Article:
Friday, February 4, 2011

Sugar Prices on the Rise

article from the WSJournal

Cyclone Yasi to hit 26 sugar mills, 4 coastal terminals

Sugar cane farms at Bangara, near Bundaberg in Queensland

THE sugar industry in Australia, the world's third-largest exporter, is facing one of its biggest ever disasters in the next 24 hours as Tropical Cyclone Yasi bears down on the prime growing and milling region on the country's northeastern coast.

Yasi will add to the woes of an industry that was battered by poor weather and floods through the key harvesting and crushing period in the latter half of 2010, and it will further affect Queensland, which has only just started to recover from deadly and devastating flooding in southern and central regions over the past month.
At time of publication, Yasi was rated at the highest category-5 level, with winds exceeding 280kph. Yasi is expected to cross the coast between Cairns and Townsville in Queensland around 1300 GMT, after intensifying while travelling westward through the Coral Sea.
“Severe TC Yasi is a large and very powerful tropical cyclone and poses an extremely serious threat to life and property within the warning area,” Australia’s Bureau of Meteorology reported. “This impact is likely to be more life-threatening than any experienced during recent generations.”
Farmer lobby Canegrowers has estimated the cost of Yasi will exceed $500 million, including crop losses and damage to farming infrastructure, which also covers sheds and machinery.
Canegrowers chief executive Steve Greenwood said: “The half-a-billion projected losses don't even start to include the cost of broader damage to infrastructure, such as the road and rail network, houses, property, mills and ports.”
Theoretically, insurance premiums for sugar-cane growers in the region would be so high as to make cover financially impractical.
Some growers stand to lose 100 per cent of their crop, a blow from which they may never recover, he said.
Yasi is projected to cross an area that accounts for least one-third of Australia's sugar cane crop, almost half of the industry's 26 sugar mills and four of the industry-owned coastal export terminals and associated storage and handling infrastructure.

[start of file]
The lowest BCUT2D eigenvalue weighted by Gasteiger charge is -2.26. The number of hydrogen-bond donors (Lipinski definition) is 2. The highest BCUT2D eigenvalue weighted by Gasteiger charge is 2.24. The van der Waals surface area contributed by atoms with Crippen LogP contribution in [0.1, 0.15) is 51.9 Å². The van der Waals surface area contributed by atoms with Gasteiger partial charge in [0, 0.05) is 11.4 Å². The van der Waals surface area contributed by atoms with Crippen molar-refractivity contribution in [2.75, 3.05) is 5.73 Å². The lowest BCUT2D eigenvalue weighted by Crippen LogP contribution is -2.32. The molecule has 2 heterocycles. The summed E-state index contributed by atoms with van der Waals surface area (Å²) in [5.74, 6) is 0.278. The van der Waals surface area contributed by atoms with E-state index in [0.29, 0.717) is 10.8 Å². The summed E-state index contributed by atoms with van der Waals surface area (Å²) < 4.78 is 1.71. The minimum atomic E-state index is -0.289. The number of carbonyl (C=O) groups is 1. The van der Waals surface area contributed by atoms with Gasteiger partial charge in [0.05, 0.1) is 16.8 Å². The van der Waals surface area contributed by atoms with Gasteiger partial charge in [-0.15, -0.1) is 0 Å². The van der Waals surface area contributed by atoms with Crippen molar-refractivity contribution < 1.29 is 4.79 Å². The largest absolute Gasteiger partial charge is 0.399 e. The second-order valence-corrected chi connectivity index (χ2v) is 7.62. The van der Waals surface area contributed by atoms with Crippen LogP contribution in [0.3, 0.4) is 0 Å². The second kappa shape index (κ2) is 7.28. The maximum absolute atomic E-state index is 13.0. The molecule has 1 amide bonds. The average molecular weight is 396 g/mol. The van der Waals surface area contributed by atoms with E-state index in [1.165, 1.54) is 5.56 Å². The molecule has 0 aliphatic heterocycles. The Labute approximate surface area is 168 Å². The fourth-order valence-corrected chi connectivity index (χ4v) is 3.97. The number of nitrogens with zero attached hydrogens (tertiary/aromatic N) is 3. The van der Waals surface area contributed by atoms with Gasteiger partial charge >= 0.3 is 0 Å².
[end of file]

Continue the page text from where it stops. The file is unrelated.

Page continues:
Companies with milling assets in the area include Singapore-based Wilmar International, Bundaberg Sugar - a unit of Belgium's Finasucre - and Maryborough Sugar Factory.
Yasi looks set to track the movements of devastating Cyclone Larry, which five years ago wiped out 40-50 per cent of crops in its direct path, he said.
Neil Taylor, chief executive of marketing concern Queensland Sugar, which operates the export terminals, said the company has developed contingency plans “for this once-in-a-generation event. Our focus is on not letting international customers down”.
He wouldn't comment on specific activities.
While sugar cane is a resilient plant and is traditionally capable of withstanding some tropical storms, Yasi is likely to result in losses due to its severity and because of the significant proportion of cane left standing in fields after last year's harvest, Luke Mathews, the farm commodity strategist at Commonwealth Bank of Australia said yesterday.
Some 20 per cent of the cane crop was left standing last year, unable to be cut before the harvest ended ahead of Christmas, resulting in a 20 per cent decline in raw sugar production to around 3.6m tons in this financial year ending June 30, and a corresponding decline in export availability.
The cost of the weather-related damage to the sugar industry in 2010 was estimated at $470m by Abares in December.